Tabulation area |
Factor |
1 to 16 |
All |
1.0 |
17 |
All |
2.2 |
18 |
United States |
1.8 |
18 |
Urbanized Areas |
1.6 |
18 |
Other urban |
2.2 |
18 |
Rural nonfarm |
2.2 |
18 |
Rural farm |
2.2 |
18 |
South |
2.0 |
19 to 28 |
All |
1.0 |
Illustrations: Table 8a shows that there are 8,542 nonwhite rural-farm family heads with 4 years of high school. Table C shows that the standard error of an estimate of 8,542 households is about 362. Table E shows that the standard errors in table C can be used without adjustment for size of sample to obtain the estimated standard errors for all data in table 8a. The 362 means that the chances are about 2 out of 3 that the results of a complete census would not differ by more than 362 from the estimated 8,542. It follows that there is only about 1 chance in 100 that a complete census would differ by as much as 905, that is, by about 2 ½ times the standard error.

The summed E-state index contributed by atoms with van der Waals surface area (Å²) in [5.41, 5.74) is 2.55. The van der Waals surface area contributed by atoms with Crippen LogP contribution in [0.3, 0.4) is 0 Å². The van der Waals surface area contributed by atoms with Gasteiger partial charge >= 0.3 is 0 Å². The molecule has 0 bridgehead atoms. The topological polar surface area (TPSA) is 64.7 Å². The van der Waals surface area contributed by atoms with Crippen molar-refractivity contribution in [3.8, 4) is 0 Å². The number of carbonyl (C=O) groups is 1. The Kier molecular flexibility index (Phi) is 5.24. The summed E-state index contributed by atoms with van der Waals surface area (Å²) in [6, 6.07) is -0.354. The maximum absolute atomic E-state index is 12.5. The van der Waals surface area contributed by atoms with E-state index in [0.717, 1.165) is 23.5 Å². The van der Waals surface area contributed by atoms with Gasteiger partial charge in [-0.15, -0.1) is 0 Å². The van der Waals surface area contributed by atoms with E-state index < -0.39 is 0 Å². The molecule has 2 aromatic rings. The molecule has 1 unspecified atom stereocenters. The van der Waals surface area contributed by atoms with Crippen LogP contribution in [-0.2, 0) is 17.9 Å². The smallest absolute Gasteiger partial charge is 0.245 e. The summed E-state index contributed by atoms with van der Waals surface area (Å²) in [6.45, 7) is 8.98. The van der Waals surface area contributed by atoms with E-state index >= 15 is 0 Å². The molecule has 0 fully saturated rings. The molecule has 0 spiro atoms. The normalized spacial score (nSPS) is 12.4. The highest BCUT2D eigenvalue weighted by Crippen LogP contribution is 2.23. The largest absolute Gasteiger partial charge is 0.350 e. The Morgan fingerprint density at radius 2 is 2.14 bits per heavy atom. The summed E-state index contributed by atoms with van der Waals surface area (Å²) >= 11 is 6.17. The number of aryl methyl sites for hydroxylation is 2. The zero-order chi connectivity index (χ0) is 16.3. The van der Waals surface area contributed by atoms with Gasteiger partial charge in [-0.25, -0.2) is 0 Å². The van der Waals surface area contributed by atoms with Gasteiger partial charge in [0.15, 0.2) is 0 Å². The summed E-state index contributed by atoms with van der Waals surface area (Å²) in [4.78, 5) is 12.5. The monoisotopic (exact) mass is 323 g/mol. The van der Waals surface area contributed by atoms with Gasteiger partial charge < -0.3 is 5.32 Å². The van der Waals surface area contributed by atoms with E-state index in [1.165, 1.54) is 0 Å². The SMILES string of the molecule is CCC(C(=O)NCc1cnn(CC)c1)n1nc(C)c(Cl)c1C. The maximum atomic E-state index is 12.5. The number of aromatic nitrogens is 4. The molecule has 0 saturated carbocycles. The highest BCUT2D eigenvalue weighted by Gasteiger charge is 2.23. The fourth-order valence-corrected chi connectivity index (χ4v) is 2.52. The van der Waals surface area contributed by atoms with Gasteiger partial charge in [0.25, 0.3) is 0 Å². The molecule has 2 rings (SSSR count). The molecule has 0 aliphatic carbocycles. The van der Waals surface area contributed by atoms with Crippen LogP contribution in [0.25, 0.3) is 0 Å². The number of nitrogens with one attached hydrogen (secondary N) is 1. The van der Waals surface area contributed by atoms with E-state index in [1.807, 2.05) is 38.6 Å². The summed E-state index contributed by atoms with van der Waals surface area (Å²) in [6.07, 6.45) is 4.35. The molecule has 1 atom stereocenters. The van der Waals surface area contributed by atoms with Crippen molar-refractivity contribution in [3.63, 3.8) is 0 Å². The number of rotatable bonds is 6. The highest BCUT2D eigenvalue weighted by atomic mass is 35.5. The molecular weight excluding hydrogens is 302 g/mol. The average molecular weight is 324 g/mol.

Similarly, table 8a also shows that there are 22,467 nonwhite rural-farm persons under 18 years old in families in which the head has completed 4 years of high school. Table C shows that the standard error of an estimate of 22,467 persons is about 1,225. Multiplication of this figure by 1.1, which is the adjustment factor for standard errors for numbers of non-white persons, yields an estimated standard error of 1,348.
Table 18 shows that, for the South, there were 38,858 female heads of households with 3 or more automobiles available. Since this is a characteristic of a head of a household, the standard error can be obtained directly from tables C and E. Table E shows that for data from table 18 the standard errors for the South should be multiplied by 2.0. Table C shows a standard error of about 685 for an estimate of 30,858; multiplication of this 685 by 2.0 yields an estimated standard error of about 1,370